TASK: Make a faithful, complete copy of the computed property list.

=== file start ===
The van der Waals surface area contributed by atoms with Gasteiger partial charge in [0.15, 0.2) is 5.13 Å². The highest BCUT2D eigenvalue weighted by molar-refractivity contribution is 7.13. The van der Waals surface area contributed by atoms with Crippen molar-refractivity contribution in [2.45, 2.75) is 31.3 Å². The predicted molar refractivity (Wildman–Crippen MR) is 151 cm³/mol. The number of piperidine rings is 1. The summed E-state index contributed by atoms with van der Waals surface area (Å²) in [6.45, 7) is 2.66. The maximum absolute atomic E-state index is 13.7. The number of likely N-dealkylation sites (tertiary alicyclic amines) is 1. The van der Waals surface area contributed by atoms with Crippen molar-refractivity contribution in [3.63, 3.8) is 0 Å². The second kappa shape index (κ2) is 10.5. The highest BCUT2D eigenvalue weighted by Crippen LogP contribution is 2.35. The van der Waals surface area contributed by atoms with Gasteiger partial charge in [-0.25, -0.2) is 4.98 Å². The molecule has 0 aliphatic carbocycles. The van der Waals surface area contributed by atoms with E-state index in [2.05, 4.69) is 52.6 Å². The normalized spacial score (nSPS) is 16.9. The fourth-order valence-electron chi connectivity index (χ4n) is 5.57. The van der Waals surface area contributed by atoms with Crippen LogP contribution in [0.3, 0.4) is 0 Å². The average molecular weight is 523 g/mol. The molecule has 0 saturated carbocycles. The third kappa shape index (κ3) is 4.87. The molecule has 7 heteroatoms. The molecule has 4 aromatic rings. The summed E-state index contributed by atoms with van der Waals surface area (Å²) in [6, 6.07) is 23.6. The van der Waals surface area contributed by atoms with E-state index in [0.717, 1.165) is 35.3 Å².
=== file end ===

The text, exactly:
The van der Waals surface area contributed by atoms with Gasteiger partial charge in [0.15, 0.2) is 5.13 Å². The highest BCUT2D eigenvalue weighted by molar-refractivity contribution is 7.13. The van der Waals surface area contributed by atoms with Crippen molar-refractivity contribution in [2.45, 2.75) is 31.3 Å². The predicted molar refractivity (Wildman–Crippen MR) is 151 cm³/mol. The number of piperidine rings is 1. The summed E-state index contributed by atoms with van der Waals surface area (Å²) in [6.45, 7) is 2.66. The maximum absolute atomic E-state index is 13.7. The number of likely N-dealkylation sites (tertiary alicyclic amines) is 1. The van der Waals surface area contributed by atoms with Crippen molar-refractivity contribution in [3.63, 3.8) is 0 Å². The second kappa shape index (κ2) is 10.5. The highest BCUT2D eigenvalue weighted by Crippen LogP contribution is 2.35. The van der Waals surface area contributed by atoms with Gasteiger partial charge in [-0.25, -0.2) is 4.98 Å². The molecule has 0 aliphatic carbocycles. The van der Waals surface area contributed by atoms with E-state index in [2.05, 4.69) is 52.6 Å². The normalized spacial score (nSPS) is 16.9. The fourth-order valence-electron chi connectivity index (χ4n) is 5.57. The van der Waals surface area contributed by atoms with Crippen LogP contribution in [0.3, 0.4) is 0 Å². The average molecular weight is 523 g/mol. The molecule has 0 saturated carbocycles. The third kappa shape index (κ3) is 4.87. The molecule has 7 heteroatoms. The molecule has 4 aromatic rings. The summed E-state index contributed by atoms with van der Waals surface area (Å²) in [6, 6.07) is 23.6. The van der Waals surface area contributed by atoms with E-state index in [0.717, 1.165) is 35.3 Å².